US5918223A (en) * 1996-07-22 1999-06-29 Muscle Fish Method and article of manufacture for content-based analysis, storage, retrieval, and segmentation of audio information
US6088455A (en) * 1997-01-07 2000-07-11 Logan; James D. Methods and apparatus for selectively reproducing segments of broadcast programming
US6480825B1 (en) * 1997-01-31 2002-11-12 T-Netix, Inc. System and method for detecting a recorded voice
US6434520B1 (en) * 1999-04-16 2002-08-13 International Business Machines Corporation System and method for indexing and querying audio archives
US20010044719A1 (en) * 1999-07-02 2001-11-22 Mitsubishi Electric Research Laboratories, Inc. Method and system for recognizing, indexing, and searching acoustic signals
US7174293B2 (en) * 1999-09-21 2007-02-06 Iceberg Industries Llc Audio identification system and method
US20020023020A1 (en) * 1999-09-21 2002-02-21 Kenyon Stephen C. Audio identification system and method
US7194752B1 (en) * 1999-10-19 2007-03-20 Iceberg Industries, Llc Method and apparatus for automatically recognizing input audio and/or video streams
US6453252B1 (en) * 2000-05-15 2002-09-17 Creative Technology Ltd. Process for identifying audio content
US20040199387A1 (en) * 2000-07-31 2004-10-07 Wang Avery Li-Chun Method and system for purchasing pre-recorded music
US6990453B2 (en) * 2000-07-31 2006-01-24 Landmark Digital Services Llc System and methods for recognizing sound and music signals in high noise and distortion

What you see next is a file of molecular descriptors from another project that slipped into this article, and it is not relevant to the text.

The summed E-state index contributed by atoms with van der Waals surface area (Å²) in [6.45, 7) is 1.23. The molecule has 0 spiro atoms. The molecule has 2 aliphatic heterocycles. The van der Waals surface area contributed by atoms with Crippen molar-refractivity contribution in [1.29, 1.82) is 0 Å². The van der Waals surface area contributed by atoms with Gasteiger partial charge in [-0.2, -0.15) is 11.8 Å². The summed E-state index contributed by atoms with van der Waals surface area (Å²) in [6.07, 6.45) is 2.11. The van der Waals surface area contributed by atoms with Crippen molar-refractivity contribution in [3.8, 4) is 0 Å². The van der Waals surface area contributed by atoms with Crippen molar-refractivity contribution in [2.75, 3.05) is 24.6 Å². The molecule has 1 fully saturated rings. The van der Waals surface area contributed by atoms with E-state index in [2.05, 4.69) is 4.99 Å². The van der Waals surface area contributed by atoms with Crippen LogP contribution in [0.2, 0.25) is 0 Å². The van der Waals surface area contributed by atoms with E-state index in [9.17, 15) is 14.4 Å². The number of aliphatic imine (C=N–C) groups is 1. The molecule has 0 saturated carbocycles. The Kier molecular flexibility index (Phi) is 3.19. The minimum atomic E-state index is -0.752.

US20060122839A1 (en) * 2000-07-31 2006-06-08 Avery Li-Chun Wang System and methods for recognizing sound and music signals in high noise and distortion
US20020072982A1 (en) * 2000-12-12 2002-06-13 Shazam Entertainment Ltd. Method and system for interacting with a user in an experiential environment
US6483927B2 (en) * 2000-12-18 2002-11-19 Digimarc Corporation Synchronizing readers of hidden auxiliary data in quantization-based data hiding schemes
US7328153B2 (en) * 2001-07-20 2008-02-05 Gracenote, Inc. Automatic identification of sound recordings
US7082394B2 (en) * 2002-06-25 2006-07-25 Microsoft Corporation Noise-robust feature extraction using multi-layer principal component analysis
US20060277047A1 (en) * 2005-02-08 2006-12-07 Landmark Digital Services Llc Automatic identification of repeated material in audio signals

Cited By (8)

* Cited by examiner, † Cited by third party
Publication number Priority date Publication date Assignee Title
US20090012638A1 (en) * 2007-07-06 2009-01-08 Xia Lou Feature extraction for identification and classification of audio signals
US8140331B2 (en) * 2007-07-06 2012-03-20 Xia Lou Feature extraction for identification and classification of audio signals
US8831763B1 (en) * 2011-10-18 2014-09-09 Google Inc. Intelligent interest point pruning for audio matching
US20130255473A1 (en) * 2012-03-29 2013-10-03 Sony Corporation Tonal component detection method, tonal component detection apparatus, and program
US8779271B2 (en) * 2012-03-29 2014-07-15 Sony Corporation Tonal component detection method, tonal component detection apparatus, and program
US9129015B1 (en) * 2012-06-26 2015-09-08 Google Inc. Min/max filter for audio matching
US9390719B1 (en) * 2012-10-09 2016-07-12 Google Inc. Interest points density control for audio matching
US9069849B1 (en) * 2012-10-10 2015-06-30 Google Inc. Methods for enforcing time alignment for speed resistant audio matching

Also Published As

Publication number Publication date Type
KR100820385B1 (en) 2008-04-10 grant
DK1504445T3 (en) 2008-12-01 grant
EP1504445A1 (en) 2005-02-09 application
EP1504445B1 (en) 2008-08-20 grant
WO2003091990A1 (en) 2003-11-06 application